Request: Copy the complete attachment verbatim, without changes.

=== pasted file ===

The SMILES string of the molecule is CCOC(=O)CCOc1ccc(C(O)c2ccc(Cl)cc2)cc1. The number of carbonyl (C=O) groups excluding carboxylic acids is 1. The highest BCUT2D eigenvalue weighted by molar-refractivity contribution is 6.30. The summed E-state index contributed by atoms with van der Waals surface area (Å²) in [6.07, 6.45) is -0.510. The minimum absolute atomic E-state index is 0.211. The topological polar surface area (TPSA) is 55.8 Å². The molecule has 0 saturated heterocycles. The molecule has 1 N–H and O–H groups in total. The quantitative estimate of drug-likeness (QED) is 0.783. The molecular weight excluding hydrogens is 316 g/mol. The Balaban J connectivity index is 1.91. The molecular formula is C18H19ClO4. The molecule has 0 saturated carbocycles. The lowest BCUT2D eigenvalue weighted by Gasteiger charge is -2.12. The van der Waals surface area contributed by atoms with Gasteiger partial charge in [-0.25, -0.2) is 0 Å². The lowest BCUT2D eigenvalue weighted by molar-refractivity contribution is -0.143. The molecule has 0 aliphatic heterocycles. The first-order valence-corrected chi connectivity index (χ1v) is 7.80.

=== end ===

The SMILES string of the molecule is CCOC(=O)CCOc1ccc(C(O)c2ccc(Cl)cc2)cc1. The number of carbonyl (C=O) groups excluding carboxylic acids is 1. The highest BCUT2D eigenvalue weighted by molar-refractivity contribution is 6.30. The summed E-state index contributed by atoms with van der Waals surface area (Å²) in [6.07, 6.45) is -0.510. The minimum absolute atomic E-state index is 0.211. The topological polar surface area (TPSA) is 55.8 Å². The molecule has 0 saturated heterocycles. The molecule has 1 N–H and O–H groups in total. The quantitative estimate of drug-likeness (QED) is 0.783. The molecular weight excluding hydrogens is 316 g/mol. The Balaban J connectivity index is 1.91. The molecular formula is C18H19ClO4. The molecule has 0 saturated carbocycles. The lowest BCUT2D eigenvalue weighted by Gasteiger charge is -2.12. The van der Waals surface area contributed by atoms with Gasteiger partial charge in [-0.25, -0.2) is 0 Å². The lowest BCUT2D eigenvalue weighted by molar-refractivity contribution is -0.143. The molecule has 0 aliphatic heterocycles. The first-order valence-corrected chi connectivity index (χ1v) is 7.80.